Problem is the psychic phase really was just a nerf to psykers with glitter thrown on it, powers don’t cast as reliably and you don’t get to cast as many.  For an army who so heavily relied on psychic powers this is crushing, especially when you consider they have almost no non-psychic shooting (not like witchfires were great to begin with).  So you have to make a decision; do you summon or do you try to outshoot armies with your weaker guns that can be stopped much easier than summons?  That choice is pretty easy.

So yes you can field 30+ warp charges, you’ll have no shooting capability in a world where shooting is still god mode.  Your main option is summoning and unless you get incursion twice, you’ll be summoning mostly squishy models that have to run across the table at your opponent with a silly look on their face.  No Objective Secured or guns in an edition that’s all about Objective Secured and guns, starting to see the problem here?

Daemon Flying Monstrous Creatures got hosed there’s no sugar-coating it, I was once optimistic and thought I could make them work still, but the fact is they don’t have the damage output anymore to justify ever using one outside Belakor for Invis and Fatie for Warp Dice.  With the nerf to smash attacks killing Landraiders has become a most daunting task for an army that could shiskabob one a month ago.

So if you’re keeping score; their shooting is bad, many of their tank killers can’t kill tanks anymore, the already unreliable and random army became more unreliable and random, they have no prayer of putting as much Objective Secured as other armies and lack the offensive capability to kill off the OS in something like mechanized marines/eldar.

It isn’t ALL bad though; Tzeentch chariots work now, Flying Monstrous Creatures have become more durable even if it was at a loss of most of their offensive capability.  Also, you are no longer required to start half your army on the table so it’s possible to make a proper bomb list now. But yeah, everything else kind of blows.


I know bro…..I know……

Maelific is going to become this armies crutch before long, it’s a shame because many (including me recently) have lambasted the discipline for being ridiculous (which it still kind of is) because no one realizes how much 7th weakened the codex.

Right now the state of the Daemon army is depressing IMO, I would have put them  #2-3 at the end of 6th now I would put them #12-13.  The codex simply translates into this new edition very poorly, I expect many (including most of my fellow bloggers) will disagree with this and feel free!  It’s going to take some time before the dust settles, but when it does, I think many will be surprised to see how bad the most psychic army performs in the edition with THE ALL NEW PSYCHIC PHASE!!!!! ::flails arms::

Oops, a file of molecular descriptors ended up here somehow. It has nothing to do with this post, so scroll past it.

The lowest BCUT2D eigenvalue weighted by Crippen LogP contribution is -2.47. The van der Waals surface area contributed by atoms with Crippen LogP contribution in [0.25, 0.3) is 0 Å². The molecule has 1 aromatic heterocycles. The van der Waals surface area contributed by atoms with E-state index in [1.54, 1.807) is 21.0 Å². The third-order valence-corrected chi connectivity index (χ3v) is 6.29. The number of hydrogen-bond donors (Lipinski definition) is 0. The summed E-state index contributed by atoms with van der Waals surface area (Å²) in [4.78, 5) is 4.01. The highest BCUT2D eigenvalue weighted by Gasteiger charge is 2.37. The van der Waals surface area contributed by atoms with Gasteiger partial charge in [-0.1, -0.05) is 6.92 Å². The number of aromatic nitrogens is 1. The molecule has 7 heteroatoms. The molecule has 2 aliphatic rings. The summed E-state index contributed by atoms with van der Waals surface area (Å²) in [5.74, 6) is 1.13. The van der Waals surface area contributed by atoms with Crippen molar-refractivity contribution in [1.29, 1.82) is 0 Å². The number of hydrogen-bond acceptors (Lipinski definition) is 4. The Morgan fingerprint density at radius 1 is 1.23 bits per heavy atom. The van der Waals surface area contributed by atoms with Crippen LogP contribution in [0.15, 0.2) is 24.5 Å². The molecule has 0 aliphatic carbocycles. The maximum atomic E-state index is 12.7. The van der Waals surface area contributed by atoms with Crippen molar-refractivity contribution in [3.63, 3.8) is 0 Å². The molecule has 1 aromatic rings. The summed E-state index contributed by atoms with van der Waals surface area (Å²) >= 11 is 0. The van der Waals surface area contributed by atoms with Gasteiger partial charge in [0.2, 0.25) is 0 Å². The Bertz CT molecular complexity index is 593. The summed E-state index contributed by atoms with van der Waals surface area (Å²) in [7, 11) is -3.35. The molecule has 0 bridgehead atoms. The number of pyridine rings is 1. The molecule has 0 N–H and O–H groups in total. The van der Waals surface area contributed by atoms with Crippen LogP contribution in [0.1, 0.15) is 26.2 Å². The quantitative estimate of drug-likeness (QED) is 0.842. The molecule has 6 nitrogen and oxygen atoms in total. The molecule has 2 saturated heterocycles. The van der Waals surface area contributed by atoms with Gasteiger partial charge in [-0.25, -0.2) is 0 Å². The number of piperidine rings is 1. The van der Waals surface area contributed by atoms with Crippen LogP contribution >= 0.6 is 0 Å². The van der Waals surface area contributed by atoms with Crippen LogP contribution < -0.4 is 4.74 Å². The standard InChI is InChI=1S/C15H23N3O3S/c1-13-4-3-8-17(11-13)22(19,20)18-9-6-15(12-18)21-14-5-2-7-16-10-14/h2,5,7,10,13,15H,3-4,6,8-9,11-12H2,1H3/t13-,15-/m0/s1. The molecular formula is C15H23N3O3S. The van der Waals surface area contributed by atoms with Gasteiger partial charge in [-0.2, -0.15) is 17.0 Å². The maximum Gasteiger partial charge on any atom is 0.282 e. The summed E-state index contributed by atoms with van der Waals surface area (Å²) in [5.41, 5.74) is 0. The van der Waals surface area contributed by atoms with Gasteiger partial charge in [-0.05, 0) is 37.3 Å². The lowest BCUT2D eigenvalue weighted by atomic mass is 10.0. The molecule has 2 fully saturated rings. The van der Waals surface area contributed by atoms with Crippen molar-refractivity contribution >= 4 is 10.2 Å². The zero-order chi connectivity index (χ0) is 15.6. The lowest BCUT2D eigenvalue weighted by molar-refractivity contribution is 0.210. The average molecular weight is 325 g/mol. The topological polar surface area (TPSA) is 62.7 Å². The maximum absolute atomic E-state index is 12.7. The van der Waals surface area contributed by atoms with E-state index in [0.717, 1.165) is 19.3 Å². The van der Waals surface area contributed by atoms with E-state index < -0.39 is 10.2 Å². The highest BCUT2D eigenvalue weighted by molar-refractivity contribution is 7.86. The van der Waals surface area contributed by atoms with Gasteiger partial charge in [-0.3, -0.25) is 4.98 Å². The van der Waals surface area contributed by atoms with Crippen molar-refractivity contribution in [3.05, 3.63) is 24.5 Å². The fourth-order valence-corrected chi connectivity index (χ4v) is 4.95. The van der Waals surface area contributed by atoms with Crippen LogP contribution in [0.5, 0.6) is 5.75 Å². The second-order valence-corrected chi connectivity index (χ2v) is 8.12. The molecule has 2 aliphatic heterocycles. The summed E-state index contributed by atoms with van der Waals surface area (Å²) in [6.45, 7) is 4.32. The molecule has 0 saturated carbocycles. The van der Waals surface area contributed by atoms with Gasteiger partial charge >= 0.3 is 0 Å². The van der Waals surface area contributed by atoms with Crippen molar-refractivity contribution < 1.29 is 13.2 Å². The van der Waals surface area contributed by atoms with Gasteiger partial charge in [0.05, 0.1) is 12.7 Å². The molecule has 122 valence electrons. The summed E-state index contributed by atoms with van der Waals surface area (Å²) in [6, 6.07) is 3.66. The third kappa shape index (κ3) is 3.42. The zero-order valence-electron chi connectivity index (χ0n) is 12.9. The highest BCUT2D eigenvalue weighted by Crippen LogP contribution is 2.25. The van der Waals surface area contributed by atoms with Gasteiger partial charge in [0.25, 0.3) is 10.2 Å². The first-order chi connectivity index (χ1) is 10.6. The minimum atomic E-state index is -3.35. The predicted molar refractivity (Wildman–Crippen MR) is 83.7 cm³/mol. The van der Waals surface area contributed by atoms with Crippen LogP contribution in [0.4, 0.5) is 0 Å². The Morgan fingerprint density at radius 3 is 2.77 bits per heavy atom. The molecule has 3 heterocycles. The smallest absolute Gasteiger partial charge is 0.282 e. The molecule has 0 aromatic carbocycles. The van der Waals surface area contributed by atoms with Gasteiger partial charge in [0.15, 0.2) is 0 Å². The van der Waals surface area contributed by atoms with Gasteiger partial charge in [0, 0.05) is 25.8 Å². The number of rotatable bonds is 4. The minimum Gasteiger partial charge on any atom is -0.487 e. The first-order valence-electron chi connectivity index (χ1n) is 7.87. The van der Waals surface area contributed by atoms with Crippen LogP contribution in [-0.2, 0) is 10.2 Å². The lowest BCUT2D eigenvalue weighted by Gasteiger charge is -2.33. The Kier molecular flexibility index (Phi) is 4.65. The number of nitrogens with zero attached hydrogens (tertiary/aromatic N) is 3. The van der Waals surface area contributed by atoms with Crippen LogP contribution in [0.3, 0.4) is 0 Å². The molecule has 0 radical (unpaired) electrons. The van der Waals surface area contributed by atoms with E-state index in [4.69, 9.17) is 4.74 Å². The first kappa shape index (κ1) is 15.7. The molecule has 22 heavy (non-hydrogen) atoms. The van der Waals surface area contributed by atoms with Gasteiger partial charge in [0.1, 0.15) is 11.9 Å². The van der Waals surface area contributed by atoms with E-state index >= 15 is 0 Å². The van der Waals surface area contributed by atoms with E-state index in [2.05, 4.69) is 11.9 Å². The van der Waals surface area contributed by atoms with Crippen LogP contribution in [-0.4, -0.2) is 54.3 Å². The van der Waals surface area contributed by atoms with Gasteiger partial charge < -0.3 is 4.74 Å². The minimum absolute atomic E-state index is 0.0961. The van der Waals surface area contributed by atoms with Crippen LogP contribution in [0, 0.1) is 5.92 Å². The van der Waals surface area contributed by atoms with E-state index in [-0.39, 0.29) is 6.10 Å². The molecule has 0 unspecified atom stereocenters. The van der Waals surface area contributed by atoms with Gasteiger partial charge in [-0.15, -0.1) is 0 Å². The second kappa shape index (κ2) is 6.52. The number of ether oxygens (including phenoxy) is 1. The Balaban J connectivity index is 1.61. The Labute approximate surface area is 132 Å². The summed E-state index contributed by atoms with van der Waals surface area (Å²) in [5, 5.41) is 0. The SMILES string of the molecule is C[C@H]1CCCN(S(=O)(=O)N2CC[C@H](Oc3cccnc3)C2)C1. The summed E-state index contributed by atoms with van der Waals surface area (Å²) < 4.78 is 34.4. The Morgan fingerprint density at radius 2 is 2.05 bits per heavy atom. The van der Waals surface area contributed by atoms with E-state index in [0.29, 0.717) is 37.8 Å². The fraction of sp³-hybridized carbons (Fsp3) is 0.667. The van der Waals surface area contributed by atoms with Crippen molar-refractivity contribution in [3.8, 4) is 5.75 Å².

Until next time!

Winners and Losers of Seventh Edition: Tau

tau_vs_tyranidsHowdy everybody, Severus again!  Continuing our article series on the winners and losers of 7th edition.  Time to take a look at another one of my armies, my beloved Tau Empire!  The army still has lots of kick.  Some of the rule changes really help us out, but a few hurt us.

First off, Jink.  As Augustus has discussed, Jink really helped out skimmers.  With disruption pods, our tanks can be pretty survivable.  I can’t remember the last time I had a tank with a 3+ save.  Devil fish transports are looking pretty attractive to me now.  Sticking Longstrike in a hammerhead is not as much of a risk as before.  The trade off for snap shooting can easily be offset by markerlights.

The changed vehicle damage chart is a mixed bag.  Makes missile broadsides a little less awesome.  No more exploding.  Don’t get me wrong, they are still handy.  Makes fusion blasters a lot more appealing, so expect to see more of those floating around.

The psychic phase actually affects the tau now, believe it or not.  Before we could only try to stop witchfires and maledictions. Now we have a shot a blessings.  Plus the Talisman of Arthas Moloch now gives all tau units within 12 inches of the bearer a +2 to their deny the witch!  Not to shabby.

Everything scoring also opened up some possibilities for the good old space fish commies.  Fire warriors and kroot were never the greatest troops when it comes to scoring.  Don’t get me wrong, they can deal some damage.  They just can’t take that much.  So, opening up some options like crisis suits or riptides to score an objective definitely helps.

On the flip side, all is not sunny in the empire.  We lost the ability to attach the buff commander to a riptide.  Probably something that was never intended in the first place.  The buff commander is still useful with crisis suits and broadsides, but the riptide was the best option.  EDIT:  It was point out by one of our legionaries that you can still attach the buff commander to O’Vessa, the independent character riptide.  So that helps out a bit.

Overall, I would say the dreaded cow fish commies from space have seen their power level remain steady.  I had them ranked number 3 before.  I would put them at number 4, not that they lost power.  I think the space marines just gained more than the tau.  You could make a solid argument that they still hold the number 3 spots and marines are 4.  What do you think?